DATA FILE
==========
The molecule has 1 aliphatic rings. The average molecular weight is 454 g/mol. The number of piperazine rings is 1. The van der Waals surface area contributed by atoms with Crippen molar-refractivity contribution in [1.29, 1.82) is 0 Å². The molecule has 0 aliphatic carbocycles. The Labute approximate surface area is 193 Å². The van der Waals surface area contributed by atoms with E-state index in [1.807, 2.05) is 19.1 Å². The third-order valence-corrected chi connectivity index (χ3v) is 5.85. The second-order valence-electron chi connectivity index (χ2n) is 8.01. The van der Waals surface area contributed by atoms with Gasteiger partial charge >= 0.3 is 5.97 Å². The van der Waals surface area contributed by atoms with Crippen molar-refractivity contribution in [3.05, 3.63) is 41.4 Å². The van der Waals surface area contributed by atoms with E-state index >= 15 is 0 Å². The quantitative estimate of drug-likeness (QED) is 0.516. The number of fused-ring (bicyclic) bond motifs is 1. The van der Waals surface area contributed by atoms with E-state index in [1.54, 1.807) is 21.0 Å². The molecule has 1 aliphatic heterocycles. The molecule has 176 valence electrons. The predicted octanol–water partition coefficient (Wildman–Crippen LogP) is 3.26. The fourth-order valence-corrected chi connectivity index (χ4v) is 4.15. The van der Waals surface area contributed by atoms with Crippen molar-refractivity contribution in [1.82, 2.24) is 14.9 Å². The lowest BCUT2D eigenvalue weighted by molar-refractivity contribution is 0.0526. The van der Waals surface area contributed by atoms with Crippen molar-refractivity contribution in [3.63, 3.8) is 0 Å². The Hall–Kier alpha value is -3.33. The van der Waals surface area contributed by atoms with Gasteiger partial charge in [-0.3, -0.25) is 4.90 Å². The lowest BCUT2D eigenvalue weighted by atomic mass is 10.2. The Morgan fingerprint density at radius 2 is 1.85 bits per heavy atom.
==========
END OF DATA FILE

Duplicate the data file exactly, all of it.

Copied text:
The molecule has 1 aliphatic rings. The average molecular weight is 454 g/mol. The number of piperazine rings is 1. The van der Waals surface area contributed by atoms with Crippen molar-refractivity contribution in [1.29, 1.82) is 0 Å². The molecule has 0 aliphatic carbocycles. The Labute approximate surface area is 193 Å². The van der Waals surface area contributed by atoms with E-state index in [1.807, 2.05) is 19.1 Å². The third-order valence-corrected chi connectivity index (χ3v) is 5.85. The second-order valence-electron chi connectivity index (χ2n) is 8.01. The van der Waals surface area contributed by atoms with Gasteiger partial charge >= 0.3 is 5.97 Å². The van der Waals surface area contributed by atoms with Crippen molar-refractivity contribution in [3.05, 3.63) is 41.4 Å². The van der Waals surface area contributed by atoms with E-state index >= 15 is 0 Å². The quantitative estimate of drug-likeness (QED) is 0.516. The number of fused-ring (bicyclic) bond motifs is 1. The van der Waals surface area contributed by atoms with E-state index in [1.54, 1.807) is 21.0 Å². The molecule has 1 aliphatic heterocycles. The molecule has 176 valence electrons. The predicted octanol–water partition coefficient (Wildman–Crippen LogP) is 3.26. The fourth-order valence-corrected chi connectivity index (χ4v) is 4.15. The van der Waals surface area contributed by atoms with Crippen molar-refractivity contribution in [1.82, 2.24) is 14.9 Å². The lowest BCUT2D eigenvalue weighted by molar-refractivity contribution is 0.0526. The van der Waals surface area contributed by atoms with Crippen molar-refractivity contribution in [3.63, 3.8) is 0 Å². The Hall–Kier alpha value is -3.33. The van der Waals surface area contributed by atoms with Gasteiger partial charge in [-0.3, -0.25) is 4.90 Å². The lowest BCUT2D eigenvalue weighted by atomic mass is 10.2. The Morgan fingerprint density at radius 2 is 1.85 bits per heavy atom.